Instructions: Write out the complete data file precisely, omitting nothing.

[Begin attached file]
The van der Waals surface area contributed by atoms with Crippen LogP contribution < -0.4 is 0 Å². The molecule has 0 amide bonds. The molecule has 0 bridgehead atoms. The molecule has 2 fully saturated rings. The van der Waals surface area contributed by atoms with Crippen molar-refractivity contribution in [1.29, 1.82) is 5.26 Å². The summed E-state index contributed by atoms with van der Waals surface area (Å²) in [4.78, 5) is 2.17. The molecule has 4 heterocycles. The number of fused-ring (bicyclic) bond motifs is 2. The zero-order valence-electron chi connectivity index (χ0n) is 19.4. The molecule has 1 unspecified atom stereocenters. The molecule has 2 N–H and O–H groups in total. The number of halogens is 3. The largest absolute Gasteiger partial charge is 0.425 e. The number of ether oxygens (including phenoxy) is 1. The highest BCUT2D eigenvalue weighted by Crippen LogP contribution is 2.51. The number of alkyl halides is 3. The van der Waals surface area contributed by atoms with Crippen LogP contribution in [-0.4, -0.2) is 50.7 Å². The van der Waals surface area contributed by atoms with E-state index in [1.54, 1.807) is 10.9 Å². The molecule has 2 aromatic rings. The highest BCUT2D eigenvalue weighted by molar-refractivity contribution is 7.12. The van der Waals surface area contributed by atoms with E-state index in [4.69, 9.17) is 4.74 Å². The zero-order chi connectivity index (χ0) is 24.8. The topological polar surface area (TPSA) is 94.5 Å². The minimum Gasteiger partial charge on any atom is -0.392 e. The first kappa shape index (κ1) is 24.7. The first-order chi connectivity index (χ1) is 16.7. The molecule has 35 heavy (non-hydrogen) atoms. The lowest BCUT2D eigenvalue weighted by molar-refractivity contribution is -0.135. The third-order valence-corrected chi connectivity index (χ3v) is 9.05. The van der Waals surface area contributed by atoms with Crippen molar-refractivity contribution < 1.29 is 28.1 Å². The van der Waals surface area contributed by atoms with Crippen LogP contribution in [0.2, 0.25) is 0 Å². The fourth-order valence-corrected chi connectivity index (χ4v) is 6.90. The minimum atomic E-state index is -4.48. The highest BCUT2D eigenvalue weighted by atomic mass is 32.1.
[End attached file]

The van der Waals surface area contributed by atoms with Crippen LogP contribution < -0.4 is 0 Å². The molecule has 0 amide bonds. The molecule has 0 bridgehead atoms. The molecule has 2 fully saturated rings. The van der Waals surface area contributed by atoms with Crippen molar-refractivity contribution in [1.29, 1.82) is 5.26 Å². The summed E-state index contributed by atoms with van der Waals surface area (Å²) in [4.78, 5) is 2.17. The molecule has 4 heterocycles. The number of fused-ring (bicyclic) bond motifs is 2. The zero-order valence-electron chi connectivity index (χ0n) is 19.4. The molecule has 1 unspecified atom stereocenters. The molecule has 2 N–H and O–H groups in total. The number of halogens is 3. The largest absolute Gasteiger partial charge is 0.425 e. The number of ether oxygens (including phenoxy) is 1. The highest BCUT2D eigenvalue weighted by Crippen LogP contribution is 2.51. The number of alkyl halides is 3. The van der Waals surface area contributed by atoms with Crippen LogP contribution in [-0.4, -0.2) is 50.7 Å². The van der Waals surface area contributed by atoms with E-state index in [1.54, 1.807) is 10.9 Å². The molecule has 2 aromatic rings. The highest BCUT2D eigenvalue weighted by molar-refractivity contribution is 7.12. The van der Waals surface area contributed by atoms with E-state index in [4.69, 9.17) is 4.74 Å². The zero-order chi connectivity index (χ0) is 24.8. The topological polar surface area (TPSA) is 94.5 Å². The minimum Gasteiger partial charge on any atom is -0.392 e. The first kappa shape index (κ1) is 24.7. The first-order chi connectivity index (χ1) is 16.7. The molecule has 35 heavy (non-hydrogen) atoms. The lowest BCUT2D eigenvalue weighted by molar-refractivity contribution is -0.135. The third-order valence-corrected chi connectivity index (χ3v) is 9.05. The van der Waals surface area contributed by atoms with Crippen molar-refractivity contribution < 1.29 is 28.1 Å². The van der Waals surface area contributed by atoms with Crippen LogP contribution in [0.2, 0.25) is 0 Å². The fourth-order valence-corrected chi connectivity index (χ4v) is 6.90. The minimum atomic E-state index is -4.48. The highest BCUT2D eigenvalue weighted by atomic mass is 32.1.